The paper reviews the implementation of the initiatives the IMF committed to in 2015 to support developing countries in pursuing the 2030 agenda for sustainable development, including (i) strengthening national tax systems; (ii) tackling large infrastructure gaps; (iii) promoting economic inclusion; (iv) the development of domestic financial markets; (v) intensifying engagement in fragile and conflict-affected states; (vi) improving economic statistics; (vii) expanding the financial safety net for developing countries; and (viii) addressing macroeconomic aspects of climate change. The implementation record to date shows that there has been a large scaling up of IMF support for the 2030 development agenda. The IMF has also engaged in other initiatives of direct relevance for supporting the 2030 development agenda, including adopting a framework to assess corruption vulnerabilities and developing a broad framework for assessing the spending levels needed to reach key SDGs. The paper draws lessons learned from the implementation of the various initiative to inform future IMF engagements.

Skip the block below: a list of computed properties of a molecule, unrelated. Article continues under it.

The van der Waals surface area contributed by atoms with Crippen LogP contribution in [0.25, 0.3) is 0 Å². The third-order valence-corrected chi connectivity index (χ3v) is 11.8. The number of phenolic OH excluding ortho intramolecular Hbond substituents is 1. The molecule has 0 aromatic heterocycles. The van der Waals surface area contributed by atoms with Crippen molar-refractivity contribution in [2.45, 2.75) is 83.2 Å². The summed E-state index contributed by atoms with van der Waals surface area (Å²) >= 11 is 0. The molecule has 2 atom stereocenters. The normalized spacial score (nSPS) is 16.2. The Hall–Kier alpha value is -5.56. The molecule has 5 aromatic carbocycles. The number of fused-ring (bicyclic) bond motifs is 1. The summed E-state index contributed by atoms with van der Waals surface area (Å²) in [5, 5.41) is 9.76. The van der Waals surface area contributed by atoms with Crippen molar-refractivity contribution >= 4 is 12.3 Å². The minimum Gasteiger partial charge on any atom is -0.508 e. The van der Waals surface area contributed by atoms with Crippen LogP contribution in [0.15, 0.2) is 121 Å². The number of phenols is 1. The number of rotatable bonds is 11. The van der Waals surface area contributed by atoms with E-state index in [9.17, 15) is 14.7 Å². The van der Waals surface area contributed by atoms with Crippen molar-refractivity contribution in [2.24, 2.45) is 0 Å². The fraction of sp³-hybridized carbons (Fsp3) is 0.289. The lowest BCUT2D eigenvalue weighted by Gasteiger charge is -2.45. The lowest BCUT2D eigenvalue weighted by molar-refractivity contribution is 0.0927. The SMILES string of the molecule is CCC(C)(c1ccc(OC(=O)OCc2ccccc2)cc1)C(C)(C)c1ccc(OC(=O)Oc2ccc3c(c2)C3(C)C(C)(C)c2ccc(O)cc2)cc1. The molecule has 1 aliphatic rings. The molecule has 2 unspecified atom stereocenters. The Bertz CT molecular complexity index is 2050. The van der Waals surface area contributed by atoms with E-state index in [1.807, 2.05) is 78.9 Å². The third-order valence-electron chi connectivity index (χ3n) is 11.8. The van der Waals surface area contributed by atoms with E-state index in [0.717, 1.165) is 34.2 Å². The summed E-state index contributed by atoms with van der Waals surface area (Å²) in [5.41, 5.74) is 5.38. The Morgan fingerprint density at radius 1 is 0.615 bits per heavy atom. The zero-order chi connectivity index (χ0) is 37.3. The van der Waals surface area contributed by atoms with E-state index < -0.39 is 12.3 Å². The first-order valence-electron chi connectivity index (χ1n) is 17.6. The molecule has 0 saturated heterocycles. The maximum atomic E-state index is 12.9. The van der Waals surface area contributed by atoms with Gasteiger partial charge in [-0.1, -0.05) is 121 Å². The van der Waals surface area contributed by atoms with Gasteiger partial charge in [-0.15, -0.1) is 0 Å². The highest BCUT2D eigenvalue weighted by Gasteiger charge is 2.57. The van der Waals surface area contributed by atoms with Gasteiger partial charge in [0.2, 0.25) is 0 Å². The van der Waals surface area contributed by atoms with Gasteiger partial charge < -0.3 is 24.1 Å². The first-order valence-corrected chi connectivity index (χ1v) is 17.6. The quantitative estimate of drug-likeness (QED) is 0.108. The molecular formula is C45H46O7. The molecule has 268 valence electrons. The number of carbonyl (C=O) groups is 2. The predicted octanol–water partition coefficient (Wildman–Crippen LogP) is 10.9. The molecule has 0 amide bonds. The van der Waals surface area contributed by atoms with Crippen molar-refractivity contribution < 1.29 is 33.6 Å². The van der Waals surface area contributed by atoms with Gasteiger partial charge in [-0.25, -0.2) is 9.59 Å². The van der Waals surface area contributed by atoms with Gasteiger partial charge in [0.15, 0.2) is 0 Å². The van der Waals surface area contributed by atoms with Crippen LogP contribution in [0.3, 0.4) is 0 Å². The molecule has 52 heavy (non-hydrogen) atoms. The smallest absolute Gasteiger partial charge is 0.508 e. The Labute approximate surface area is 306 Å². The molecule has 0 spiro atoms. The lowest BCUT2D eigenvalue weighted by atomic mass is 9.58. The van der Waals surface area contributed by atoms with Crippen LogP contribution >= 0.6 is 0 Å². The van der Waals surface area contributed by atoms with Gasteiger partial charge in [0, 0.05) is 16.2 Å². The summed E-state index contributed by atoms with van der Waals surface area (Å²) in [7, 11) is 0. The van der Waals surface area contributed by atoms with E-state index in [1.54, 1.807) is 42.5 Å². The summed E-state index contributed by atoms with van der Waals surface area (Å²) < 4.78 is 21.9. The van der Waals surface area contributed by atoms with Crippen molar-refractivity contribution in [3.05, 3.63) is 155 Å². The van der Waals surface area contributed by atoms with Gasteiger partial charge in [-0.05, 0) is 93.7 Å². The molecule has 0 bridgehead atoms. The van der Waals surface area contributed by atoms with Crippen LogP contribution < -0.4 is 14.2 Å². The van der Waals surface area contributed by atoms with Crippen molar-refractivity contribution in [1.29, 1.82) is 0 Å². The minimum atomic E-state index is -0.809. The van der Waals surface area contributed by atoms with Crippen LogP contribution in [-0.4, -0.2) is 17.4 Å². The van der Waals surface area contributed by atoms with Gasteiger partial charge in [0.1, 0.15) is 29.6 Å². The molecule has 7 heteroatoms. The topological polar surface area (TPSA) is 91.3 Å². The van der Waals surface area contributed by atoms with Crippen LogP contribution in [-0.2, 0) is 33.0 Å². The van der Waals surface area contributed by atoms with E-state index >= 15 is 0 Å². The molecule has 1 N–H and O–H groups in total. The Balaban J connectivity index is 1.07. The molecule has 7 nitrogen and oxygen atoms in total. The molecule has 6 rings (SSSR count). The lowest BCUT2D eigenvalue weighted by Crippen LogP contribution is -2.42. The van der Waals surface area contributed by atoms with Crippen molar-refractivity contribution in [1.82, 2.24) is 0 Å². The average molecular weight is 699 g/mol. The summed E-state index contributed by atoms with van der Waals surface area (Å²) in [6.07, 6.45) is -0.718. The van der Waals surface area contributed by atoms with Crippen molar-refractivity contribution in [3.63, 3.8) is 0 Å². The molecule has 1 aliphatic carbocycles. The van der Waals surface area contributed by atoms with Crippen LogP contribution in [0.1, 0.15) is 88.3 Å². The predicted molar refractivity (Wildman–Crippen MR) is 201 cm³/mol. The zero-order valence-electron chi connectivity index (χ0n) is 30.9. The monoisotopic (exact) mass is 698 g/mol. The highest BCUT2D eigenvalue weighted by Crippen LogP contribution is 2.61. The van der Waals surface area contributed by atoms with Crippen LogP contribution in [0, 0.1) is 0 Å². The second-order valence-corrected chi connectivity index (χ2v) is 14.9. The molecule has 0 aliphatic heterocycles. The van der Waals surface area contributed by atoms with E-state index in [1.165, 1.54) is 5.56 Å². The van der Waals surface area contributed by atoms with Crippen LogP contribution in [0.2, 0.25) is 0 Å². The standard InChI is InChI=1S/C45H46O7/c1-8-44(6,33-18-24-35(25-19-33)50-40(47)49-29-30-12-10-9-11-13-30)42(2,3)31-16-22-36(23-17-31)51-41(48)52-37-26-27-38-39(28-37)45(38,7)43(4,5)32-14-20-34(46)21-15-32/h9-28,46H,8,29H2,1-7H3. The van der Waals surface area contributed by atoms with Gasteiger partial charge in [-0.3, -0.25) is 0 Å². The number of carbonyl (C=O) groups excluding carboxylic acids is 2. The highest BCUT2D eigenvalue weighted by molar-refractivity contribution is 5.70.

International Monetary Fund. Asia and Pacific Dept